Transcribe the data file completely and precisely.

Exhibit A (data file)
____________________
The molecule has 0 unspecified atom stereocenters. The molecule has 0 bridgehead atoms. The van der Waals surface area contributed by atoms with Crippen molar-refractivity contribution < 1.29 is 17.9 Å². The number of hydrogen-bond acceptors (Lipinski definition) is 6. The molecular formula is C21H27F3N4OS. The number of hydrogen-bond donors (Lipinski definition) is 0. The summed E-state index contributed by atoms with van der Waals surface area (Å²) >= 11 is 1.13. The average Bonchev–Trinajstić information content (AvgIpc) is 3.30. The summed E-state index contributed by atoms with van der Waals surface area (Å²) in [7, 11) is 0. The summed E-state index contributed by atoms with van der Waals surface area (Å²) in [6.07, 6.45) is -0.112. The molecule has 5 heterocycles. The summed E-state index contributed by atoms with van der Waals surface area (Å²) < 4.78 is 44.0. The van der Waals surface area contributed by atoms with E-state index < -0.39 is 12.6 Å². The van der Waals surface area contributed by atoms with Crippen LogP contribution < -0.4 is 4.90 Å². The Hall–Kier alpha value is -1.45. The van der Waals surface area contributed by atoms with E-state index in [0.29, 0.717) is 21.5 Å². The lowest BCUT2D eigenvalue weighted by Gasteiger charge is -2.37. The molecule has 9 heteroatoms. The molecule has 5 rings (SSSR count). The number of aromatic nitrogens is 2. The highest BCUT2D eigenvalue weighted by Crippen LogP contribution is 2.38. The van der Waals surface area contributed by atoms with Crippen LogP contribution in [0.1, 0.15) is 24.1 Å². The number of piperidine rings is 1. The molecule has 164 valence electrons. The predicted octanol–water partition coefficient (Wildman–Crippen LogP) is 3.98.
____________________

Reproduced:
The molecule has 0 unspecified atom stereocenters. The molecule has 0 bridgehead atoms. The van der Waals surface area contributed by atoms with Crippen molar-refractivity contribution < 1.29 is 17.9 Å². The number of hydrogen-bond acceptors (Lipinski definition) is 6. The molecular formula is C21H27F3N4OS. The number of hydrogen-bond donors (Lipinski definition) is 0. The summed E-state index contributed by atoms with van der Waals surface area (Å²) >= 11 is 1.13. The average Bonchev–Trinajstić information content (AvgIpc) is 3.30. The summed E-state index contributed by atoms with van der Waals surface area (Å²) in [7, 11) is 0. The summed E-state index contributed by atoms with van der Waals surface area (Å²) in [6.07, 6.45) is -0.112. The molecule has 5 heterocycles. The summed E-state index contributed by atoms with van der Waals surface area (Å²) < 4.78 is 44.0. The van der Waals surface area contributed by atoms with E-state index < -0.39 is 12.6 Å². The van der Waals surface area contributed by atoms with Crippen LogP contribution < -0.4 is 4.90 Å². The Hall–Kier alpha value is -1.45. The van der Waals surface area contributed by atoms with E-state index in [0.29, 0.717) is 21.5 Å². The lowest BCUT2D eigenvalue weighted by Gasteiger charge is -2.37. The molecule has 9 heteroatoms. The molecule has 5 rings (SSSR count). The number of aromatic nitrogens is 2. The highest BCUT2D eigenvalue weighted by Crippen LogP contribution is 2.38. The van der Waals surface area contributed by atoms with Crippen LogP contribution in [0.1, 0.15) is 24.1 Å². The number of piperidine rings is 1. The molecule has 164 valence electrons. The predicted octanol–water partition coefficient (Wildman–Crippen LogP) is 3.98.